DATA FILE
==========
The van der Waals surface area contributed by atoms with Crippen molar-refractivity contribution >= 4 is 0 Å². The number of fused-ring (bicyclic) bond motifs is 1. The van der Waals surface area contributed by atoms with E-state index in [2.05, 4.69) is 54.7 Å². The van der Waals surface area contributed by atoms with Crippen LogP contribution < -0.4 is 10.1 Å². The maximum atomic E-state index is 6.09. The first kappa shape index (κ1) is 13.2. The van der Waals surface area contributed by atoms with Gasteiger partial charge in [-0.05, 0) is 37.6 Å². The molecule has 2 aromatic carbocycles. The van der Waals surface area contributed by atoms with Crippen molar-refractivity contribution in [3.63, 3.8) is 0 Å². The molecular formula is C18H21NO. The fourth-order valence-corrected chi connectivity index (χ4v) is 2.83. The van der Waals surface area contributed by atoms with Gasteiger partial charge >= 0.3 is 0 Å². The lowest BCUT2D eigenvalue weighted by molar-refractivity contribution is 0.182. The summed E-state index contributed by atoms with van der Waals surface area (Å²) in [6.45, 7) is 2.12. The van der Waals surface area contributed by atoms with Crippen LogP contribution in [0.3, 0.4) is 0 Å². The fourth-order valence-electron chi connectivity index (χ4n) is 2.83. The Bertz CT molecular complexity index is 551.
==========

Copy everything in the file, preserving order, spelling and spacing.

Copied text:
The van der Waals surface area contributed by atoms with Crippen molar-refractivity contribution >= 4 is 0 Å². The number of fused-ring (bicyclic) bond motifs is 1. The van der Waals surface area contributed by atoms with E-state index in [2.05, 4.69) is 54.7 Å². The van der Waals surface area contributed by atoms with Crippen LogP contribution < -0.4 is 10.1 Å². The maximum atomic E-state index is 6.09. The first kappa shape index (κ1) is 13.2. The van der Waals surface area contributed by atoms with Gasteiger partial charge in [-0.05, 0) is 37.6 Å². The molecule has 2 aromatic carbocycles. The van der Waals surface area contributed by atoms with Crippen molar-refractivity contribution in [3.63, 3.8) is 0 Å². The molecular formula is C18H21NO. The fourth-order valence-corrected chi connectivity index (χ4v) is 2.83. The van der Waals surface area contributed by atoms with Gasteiger partial charge >= 0.3 is 0 Å². The lowest BCUT2D eigenvalue weighted by molar-refractivity contribution is 0.182. The summed E-state index contributed by atoms with van der Waals surface area (Å²) in [6.45, 7) is 2.12. The van der Waals surface area contributed by atoms with Crippen LogP contribution in [0.3, 0.4) is 0 Å². The fourth-order valence-electron chi connectivity index (χ4n) is 2.83. The Bertz CT molecular complexity index is 551.